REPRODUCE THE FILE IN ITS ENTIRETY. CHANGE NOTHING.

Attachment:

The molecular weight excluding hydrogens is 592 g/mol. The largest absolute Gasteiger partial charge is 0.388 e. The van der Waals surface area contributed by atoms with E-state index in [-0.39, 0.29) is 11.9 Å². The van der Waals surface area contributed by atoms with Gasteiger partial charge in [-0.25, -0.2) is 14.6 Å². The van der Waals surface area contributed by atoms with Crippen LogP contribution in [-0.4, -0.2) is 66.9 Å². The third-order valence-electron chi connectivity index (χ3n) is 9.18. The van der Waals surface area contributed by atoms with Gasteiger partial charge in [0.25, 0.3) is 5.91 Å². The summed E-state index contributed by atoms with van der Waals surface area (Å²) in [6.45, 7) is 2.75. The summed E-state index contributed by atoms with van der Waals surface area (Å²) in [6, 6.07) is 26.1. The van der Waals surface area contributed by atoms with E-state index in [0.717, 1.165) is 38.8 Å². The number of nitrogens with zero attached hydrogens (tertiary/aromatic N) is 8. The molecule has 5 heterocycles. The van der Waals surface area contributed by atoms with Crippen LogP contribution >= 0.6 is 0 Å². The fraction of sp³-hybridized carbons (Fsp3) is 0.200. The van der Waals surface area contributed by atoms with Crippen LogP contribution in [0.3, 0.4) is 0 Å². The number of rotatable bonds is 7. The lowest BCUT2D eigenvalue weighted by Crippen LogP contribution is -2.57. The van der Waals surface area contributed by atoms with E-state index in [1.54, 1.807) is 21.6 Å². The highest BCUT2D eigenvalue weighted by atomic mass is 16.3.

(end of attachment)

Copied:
The molecular weight excluding hydrogens is 592 g/mol. The largest absolute Gasteiger partial charge is 0.388 e. The van der Waals surface area contributed by atoms with E-state index in [-0.39, 0.29) is 11.9 Å². The van der Waals surface area contributed by atoms with Gasteiger partial charge in [-0.25, -0.2) is 14.6 Å². The van der Waals surface area contributed by atoms with Crippen LogP contribution in [-0.4, -0.2) is 66.9 Å². The third-order valence-electron chi connectivity index (χ3n) is 9.18. The van der Waals surface area contributed by atoms with Gasteiger partial charge in [0.25, 0.3) is 5.91 Å². The summed E-state index contributed by atoms with van der Waals surface area (Å²) in [6.45, 7) is 2.75. The summed E-state index contributed by atoms with van der Waals surface area (Å²) in [6, 6.07) is 26.1. The van der Waals surface area contributed by atoms with E-state index in [0.717, 1.165) is 38.8 Å². The number of nitrogens with zero attached hydrogens (tertiary/aromatic N) is 8. The molecule has 5 heterocycles. The van der Waals surface area contributed by atoms with Crippen LogP contribution >= 0.6 is 0 Å². The fraction of sp³-hybridized carbons (Fsp3) is 0.200. The van der Waals surface area contributed by atoms with Crippen LogP contribution in [0.3, 0.4) is 0 Å². The number of rotatable bonds is 7. The lowest BCUT2D eigenvalue weighted by Crippen LogP contribution is -2.57. The van der Waals surface area contributed by atoms with E-state index in [1.54, 1.807) is 21.6 Å². The highest BCUT2D eigenvalue weighted by atomic mass is 16.3.